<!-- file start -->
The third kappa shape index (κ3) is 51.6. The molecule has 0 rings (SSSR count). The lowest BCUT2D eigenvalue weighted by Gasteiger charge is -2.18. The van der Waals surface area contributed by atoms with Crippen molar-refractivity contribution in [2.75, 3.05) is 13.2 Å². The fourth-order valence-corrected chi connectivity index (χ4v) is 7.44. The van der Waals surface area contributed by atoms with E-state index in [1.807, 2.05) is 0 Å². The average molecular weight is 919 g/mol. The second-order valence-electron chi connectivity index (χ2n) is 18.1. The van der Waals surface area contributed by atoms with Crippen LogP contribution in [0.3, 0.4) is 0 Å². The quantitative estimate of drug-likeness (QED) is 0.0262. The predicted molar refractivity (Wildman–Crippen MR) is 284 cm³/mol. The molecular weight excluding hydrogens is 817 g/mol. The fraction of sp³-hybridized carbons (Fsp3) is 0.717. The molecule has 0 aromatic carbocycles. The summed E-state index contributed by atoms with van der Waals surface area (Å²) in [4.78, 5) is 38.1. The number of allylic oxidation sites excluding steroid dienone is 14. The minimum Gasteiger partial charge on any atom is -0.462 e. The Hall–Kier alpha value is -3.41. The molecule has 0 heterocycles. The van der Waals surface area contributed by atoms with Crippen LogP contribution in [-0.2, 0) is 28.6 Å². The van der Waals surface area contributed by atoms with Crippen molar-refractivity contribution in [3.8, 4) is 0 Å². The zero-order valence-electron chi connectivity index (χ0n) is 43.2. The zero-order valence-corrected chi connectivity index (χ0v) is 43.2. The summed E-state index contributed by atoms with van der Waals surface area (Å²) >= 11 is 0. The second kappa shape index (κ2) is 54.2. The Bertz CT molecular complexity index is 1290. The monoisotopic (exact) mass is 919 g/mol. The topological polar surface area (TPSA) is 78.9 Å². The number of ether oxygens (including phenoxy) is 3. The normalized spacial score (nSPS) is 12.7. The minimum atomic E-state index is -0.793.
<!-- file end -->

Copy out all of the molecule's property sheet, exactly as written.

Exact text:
The third kappa shape index (κ3) is 51.6. The molecule has 0 rings (SSSR count). The lowest BCUT2D eigenvalue weighted by Gasteiger charge is -2.18. The van der Waals surface area contributed by atoms with Crippen molar-refractivity contribution in [2.75, 3.05) is 13.2 Å². The fourth-order valence-corrected chi connectivity index (χ4v) is 7.44. The van der Waals surface area contributed by atoms with E-state index in [1.807, 2.05) is 0 Å². The average molecular weight is 919 g/mol. The second-order valence-electron chi connectivity index (χ2n) is 18.1. The van der Waals surface area contributed by atoms with Crippen LogP contribution in [0.3, 0.4) is 0 Å². The quantitative estimate of drug-likeness (QED) is 0.0262. The predicted molar refractivity (Wildman–Crippen MR) is 284 cm³/mol. The molecular weight excluding hydrogens is 817 g/mol. The fraction of sp³-hybridized carbons (Fsp3) is 0.717. The molecule has 0 aromatic carbocycles. The summed E-state index contributed by atoms with van der Waals surface area (Å²) in [4.78, 5) is 38.1. The number of allylic oxidation sites excluding steroid dienone is 14. The minimum Gasteiger partial charge on any atom is -0.462 e. The Hall–Kier alpha value is -3.41. The molecule has 0 heterocycles. The van der Waals surface area contributed by atoms with Crippen LogP contribution in [-0.2, 0) is 28.6 Å². The van der Waals surface area contributed by atoms with Crippen molar-refractivity contribution in [3.8, 4) is 0 Å². The zero-order valence-electron chi connectivity index (χ0n) is 43.2. The zero-order valence-corrected chi connectivity index (χ0v) is 43.2. The summed E-state index contributed by atoms with van der Waals surface area (Å²) >= 11 is 0. The second kappa shape index (κ2) is 54.2. The Bertz CT molecular complexity index is 1290. The monoisotopic (exact) mass is 919 g/mol. The topological polar surface area (TPSA) is 78.9 Å². The number of ether oxygens (including phenoxy) is 3. The normalized spacial score (nSPS) is 12.7. The minimum atomic E-state index is -0.793.